Dwane Hemmings

JavaScript Developer Advocate

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Using Web Components in an Angular application: Joyful & Fun

This tutorial is part of our Web Components series! We'll use the same Web Component we created for the series, and show you how to use it in an Angular application.

According to the Angular website, “We're building a platform for the future.” There’s an Angular way to develop applications, and it pretty much has everything you need already built-in.

Are Web Components a part of that platform for the future?

According to the tests done by custom-elements-everywhere.com, the future is looking pretty bright.

Results of tests Custom Elements Everywhere .com ran on the compatibility of Web Components in an Angular application with descriptions on how Angular handles data and events.
Results of tests Custom Elements Everywhere .com ran on the compatibility of Web Components in an Angular application with descriptions on how Angular handles data and events.

Angular passes all tests with a total score of 100%. This means that the way Angular handles data and events is fully compatible with Web Components.

Let’s take a look at some code. Here is the application we're going to build: Angular Answers. Do you know the answer?

Getting the Web Component into Angular

In the previous posts in this series, there were two possible ways to include the Web Component:

  • npm install the package
  • link to a CDN hosting the package

With Angular, only installing the package via npm worked for me. If anyone has any ideas as to why linking to a CDN did not work, please let me know. For now, npm install it is.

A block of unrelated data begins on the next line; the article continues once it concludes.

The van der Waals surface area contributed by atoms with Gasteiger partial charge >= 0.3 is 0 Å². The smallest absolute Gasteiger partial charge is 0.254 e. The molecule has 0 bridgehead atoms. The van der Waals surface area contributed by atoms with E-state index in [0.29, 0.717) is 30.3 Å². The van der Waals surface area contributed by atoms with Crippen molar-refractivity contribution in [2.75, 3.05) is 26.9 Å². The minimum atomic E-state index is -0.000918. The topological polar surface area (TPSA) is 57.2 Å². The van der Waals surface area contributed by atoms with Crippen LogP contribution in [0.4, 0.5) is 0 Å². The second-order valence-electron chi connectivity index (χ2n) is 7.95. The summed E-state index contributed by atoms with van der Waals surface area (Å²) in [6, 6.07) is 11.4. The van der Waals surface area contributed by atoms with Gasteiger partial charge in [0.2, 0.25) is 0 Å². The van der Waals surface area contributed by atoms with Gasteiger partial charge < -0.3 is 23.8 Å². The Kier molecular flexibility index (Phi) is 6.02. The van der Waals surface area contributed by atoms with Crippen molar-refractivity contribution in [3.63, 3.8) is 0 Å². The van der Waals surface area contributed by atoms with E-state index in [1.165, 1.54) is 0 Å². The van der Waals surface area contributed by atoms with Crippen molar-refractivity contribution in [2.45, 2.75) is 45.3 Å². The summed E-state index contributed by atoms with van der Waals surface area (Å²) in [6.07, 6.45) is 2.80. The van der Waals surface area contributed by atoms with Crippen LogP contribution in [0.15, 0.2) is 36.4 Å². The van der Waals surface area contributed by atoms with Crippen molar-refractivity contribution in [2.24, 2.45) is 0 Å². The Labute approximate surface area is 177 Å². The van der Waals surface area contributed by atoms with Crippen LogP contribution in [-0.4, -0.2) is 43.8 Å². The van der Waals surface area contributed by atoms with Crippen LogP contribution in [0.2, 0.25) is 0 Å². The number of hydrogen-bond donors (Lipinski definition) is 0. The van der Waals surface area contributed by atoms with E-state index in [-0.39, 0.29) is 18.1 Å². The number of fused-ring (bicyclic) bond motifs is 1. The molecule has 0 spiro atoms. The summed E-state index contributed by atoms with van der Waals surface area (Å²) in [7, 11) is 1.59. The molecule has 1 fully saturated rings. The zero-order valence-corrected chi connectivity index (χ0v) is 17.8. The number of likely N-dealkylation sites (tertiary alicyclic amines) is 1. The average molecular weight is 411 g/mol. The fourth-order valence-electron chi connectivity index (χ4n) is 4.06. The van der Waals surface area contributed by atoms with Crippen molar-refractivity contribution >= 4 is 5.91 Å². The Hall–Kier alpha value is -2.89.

npm install @dwane-vonage/dwanes-keypad

Make Angular aware of the Web Component

Once installed, all there's left to do is put the Web Component’s element tag in the app.component.html, right?

Do that, and you may see an error similar to this:

Error when trying to only place a Web Component into an Angular application without some other steps.
Error when trying to only place a Web Component into an Angular application without some other steps.

Angular wants to know about everything that’s going on in the application so it can optimize and run as performantly as possible. If it’s not a standard HTML element or an Angular component, that will throw an error.

“We believe that writing beautiful apps should be joyful and fun.”

- Angular

Getting errors is neither joyful, nor fun and Angular tries to ease the pain with helpful messages in those errors. They suggest two possible answers to fix our issue. The second suggestion is exactly what we have, and it offers the solution. That was both joyful and fun!

In the app.module.ts file, import the CUSTOM_ELEMENTS_SCHEMA:

import { CUSTOM_ELEMENTS_SCHEMA, NgModule } from "@angular/core";

Then include it in the @NgModule decorator object:

@NgModule({
  declarations: [AppComponent],
  imports: [BrowserModule],
  providers: [],
  bootstrap: [AppComponent],
  schemas: [CUSTOM_ELEMENTS_SCHEMA]
})

The final file should look something like this:

import { BrowserModule } from "@angular/platform-browser";
import { CUSTOM_ELEMENTS_SCHEMA, NgModule } from "@angular/core";

import { AppComponent } from "./app.component";

@NgModule({
  declarations: [AppComponent],
  imports: [BrowserModule],
  providers: [],
  bootstrap: [AppComponent],
  schemas: [CUSTOM_ELEMENTS_SCHEMA]
})
export class AppModule {}

Making these changes lets Angular know that if it comes across an element that it does not know how to handle, not to worry about it.

Now in the app.component.html file, we place the keypad component like so:

<dwanes-keypad
  #keypad
  [keys]="keys"
  [placeholder]="placeholder"
  [actionText]="actionText"
  cancelText="Quit"
  (digits-sent)="answerSubmitted($event)"
></dwanes-keypad>

We will discuss the parts inside later, but for now, take note of #keypad.